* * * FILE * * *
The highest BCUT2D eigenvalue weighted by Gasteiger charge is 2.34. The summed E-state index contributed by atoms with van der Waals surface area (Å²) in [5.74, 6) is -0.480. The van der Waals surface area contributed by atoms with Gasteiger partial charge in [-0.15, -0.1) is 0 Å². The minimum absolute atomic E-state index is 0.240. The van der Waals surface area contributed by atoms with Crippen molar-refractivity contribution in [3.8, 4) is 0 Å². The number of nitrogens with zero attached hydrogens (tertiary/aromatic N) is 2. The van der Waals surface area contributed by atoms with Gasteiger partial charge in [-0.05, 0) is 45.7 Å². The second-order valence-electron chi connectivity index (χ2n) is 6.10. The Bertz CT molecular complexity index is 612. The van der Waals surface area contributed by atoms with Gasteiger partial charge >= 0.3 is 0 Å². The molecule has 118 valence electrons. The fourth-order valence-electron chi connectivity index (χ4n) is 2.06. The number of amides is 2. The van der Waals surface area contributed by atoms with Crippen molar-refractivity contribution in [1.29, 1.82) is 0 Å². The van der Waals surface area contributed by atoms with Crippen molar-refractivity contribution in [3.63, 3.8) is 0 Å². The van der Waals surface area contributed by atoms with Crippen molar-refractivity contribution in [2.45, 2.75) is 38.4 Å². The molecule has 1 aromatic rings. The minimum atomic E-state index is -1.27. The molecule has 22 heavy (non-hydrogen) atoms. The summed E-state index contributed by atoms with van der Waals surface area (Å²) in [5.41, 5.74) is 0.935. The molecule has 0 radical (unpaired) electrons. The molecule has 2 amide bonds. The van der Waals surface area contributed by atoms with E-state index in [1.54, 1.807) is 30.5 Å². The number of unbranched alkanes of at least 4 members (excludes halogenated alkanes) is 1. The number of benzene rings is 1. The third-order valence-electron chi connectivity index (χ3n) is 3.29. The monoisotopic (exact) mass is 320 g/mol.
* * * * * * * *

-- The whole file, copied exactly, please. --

The highest BCUT2D eigenvalue weighted by Gasteiger charge is 2.34. The summed E-state index contributed by atoms with van der Waals surface area (Å²) in [5.74, 6) is -0.480. The van der Waals surface area contributed by atoms with Gasteiger partial charge in [-0.15, -0.1) is 0 Å². The minimum absolute atomic E-state index is 0.240. The van der Waals surface area contributed by atoms with Crippen molar-refractivity contribution in [3.8, 4) is 0 Å². The number of nitrogens with zero attached hydrogens (tertiary/aromatic N) is 2. The van der Waals surface area contributed by atoms with Gasteiger partial charge in [-0.05, 0) is 45.7 Å². The second-order valence-electron chi connectivity index (χ2n) is 6.10. The Bertz CT molecular complexity index is 612. The van der Waals surface area contributed by atoms with Gasteiger partial charge >= 0.3 is 0 Å². The molecule has 118 valence electrons. The fourth-order valence-electron chi connectivity index (χ4n) is 2.06. The number of amides is 2. The van der Waals surface area contributed by atoms with Crippen molar-refractivity contribution in [1.29, 1.82) is 0 Å². The van der Waals surface area contributed by atoms with Crippen molar-refractivity contribution in [3.63, 3.8) is 0 Å². The van der Waals surface area contributed by atoms with Crippen molar-refractivity contribution in [2.45, 2.75) is 38.4 Å². The molecule has 1 aromatic rings. The minimum atomic E-state index is -1.27. The molecule has 22 heavy (non-hydrogen) atoms. The summed E-state index contributed by atoms with van der Waals surface area (Å²) in [5.41, 5.74) is 0.935. The molecule has 0 radical (unpaired) electrons. The molecule has 2 amide bonds. The van der Waals surface area contributed by atoms with E-state index in [1.54, 1.807) is 30.5 Å². The number of unbranched alkanes of at least 4 members (excludes halogenated alkanes) is 1. The number of benzene rings is 1. The third-order valence-electron chi connectivity index (χ3n) is 3.29. The monoisotopic (exact) mass is 320 g/mol.